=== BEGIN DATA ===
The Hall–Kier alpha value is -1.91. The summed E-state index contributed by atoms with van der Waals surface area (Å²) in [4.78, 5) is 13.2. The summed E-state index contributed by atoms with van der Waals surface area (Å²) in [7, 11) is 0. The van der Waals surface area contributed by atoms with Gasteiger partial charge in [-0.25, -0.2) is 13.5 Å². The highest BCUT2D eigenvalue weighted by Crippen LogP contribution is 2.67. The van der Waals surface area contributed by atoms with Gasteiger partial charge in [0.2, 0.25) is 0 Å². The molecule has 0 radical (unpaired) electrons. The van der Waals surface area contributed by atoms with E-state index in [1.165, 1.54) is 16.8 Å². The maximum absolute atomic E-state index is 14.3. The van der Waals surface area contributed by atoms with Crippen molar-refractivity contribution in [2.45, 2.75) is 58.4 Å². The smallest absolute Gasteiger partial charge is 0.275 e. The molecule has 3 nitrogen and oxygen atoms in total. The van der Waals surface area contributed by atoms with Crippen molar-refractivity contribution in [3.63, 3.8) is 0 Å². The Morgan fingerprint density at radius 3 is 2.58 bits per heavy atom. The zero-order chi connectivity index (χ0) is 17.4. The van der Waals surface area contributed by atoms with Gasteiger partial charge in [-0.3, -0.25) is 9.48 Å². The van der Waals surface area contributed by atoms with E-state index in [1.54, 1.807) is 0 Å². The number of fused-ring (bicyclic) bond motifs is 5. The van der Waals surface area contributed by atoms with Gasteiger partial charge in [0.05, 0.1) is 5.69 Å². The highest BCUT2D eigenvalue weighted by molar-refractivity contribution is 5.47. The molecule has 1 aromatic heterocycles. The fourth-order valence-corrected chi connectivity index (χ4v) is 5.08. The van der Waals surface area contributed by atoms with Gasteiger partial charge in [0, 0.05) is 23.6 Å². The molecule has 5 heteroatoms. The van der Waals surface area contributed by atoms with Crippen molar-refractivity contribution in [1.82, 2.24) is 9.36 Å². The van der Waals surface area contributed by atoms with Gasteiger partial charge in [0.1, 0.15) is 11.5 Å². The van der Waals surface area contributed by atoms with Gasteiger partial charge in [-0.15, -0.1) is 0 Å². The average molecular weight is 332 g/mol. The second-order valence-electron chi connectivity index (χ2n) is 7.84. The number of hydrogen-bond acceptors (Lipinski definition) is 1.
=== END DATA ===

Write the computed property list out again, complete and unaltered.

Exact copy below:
The Hall–Kier alpha value is -1.91. The summed E-state index contributed by atoms with van der Waals surface area (Å²) in [4.78, 5) is 13.2. The summed E-state index contributed by atoms with van der Waals surface area (Å²) in [7, 11) is 0. The van der Waals surface area contributed by atoms with Gasteiger partial charge in [-0.25, -0.2) is 13.5 Å². The highest BCUT2D eigenvalue weighted by Crippen LogP contribution is 2.67. The van der Waals surface area contributed by atoms with Gasteiger partial charge in [0.2, 0.25) is 0 Å². The molecule has 0 radical (unpaired) electrons. The van der Waals surface area contributed by atoms with E-state index in [1.165, 1.54) is 16.8 Å². The maximum absolute atomic E-state index is 14.3. The van der Waals surface area contributed by atoms with Crippen molar-refractivity contribution in [2.45, 2.75) is 58.4 Å². The smallest absolute Gasteiger partial charge is 0.275 e. The molecule has 3 nitrogen and oxygen atoms in total. The van der Waals surface area contributed by atoms with Crippen molar-refractivity contribution in [3.63, 3.8) is 0 Å². The Morgan fingerprint density at radius 3 is 2.58 bits per heavy atom. The zero-order chi connectivity index (χ0) is 17.4. The van der Waals surface area contributed by atoms with Gasteiger partial charge in [-0.3, -0.25) is 9.48 Å². The van der Waals surface area contributed by atoms with E-state index in [1.54, 1.807) is 0 Å². The number of fused-ring (bicyclic) bond motifs is 5. The van der Waals surface area contributed by atoms with Gasteiger partial charge in [0.05, 0.1) is 5.69 Å². The highest BCUT2D eigenvalue weighted by molar-refractivity contribution is 5.47. The molecule has 1 aromatic heterocycles. The fourth-order valence-corrected chi connectivity index (χ4v) is 5.08. The van der Waals surface area contributed by atoms with Gasteiger partial charge in [0, 0.05) is 23.6 Å². The molecule has 5 heteroatoms. The van der Waals surface area contributed by atoms with Crippen molar-refractivity contribution in [1.82, 2.24) is 9.36 Å². The van der Waals surface area contributed by atoms with Gasteiger partial charge in [0.1, 0.15) is 11.5 Å². The van der Waals surface area contributed by atoms with Gasteiger partial charge in [-0.15, -0.1) is 0 Å². The average molecular weight is 332 g/mol. The second-order valence-electron chi connectivity index (χ2n) is 7.84. The number of hydrogen-bond acceptors (Lipinski definition) is 1.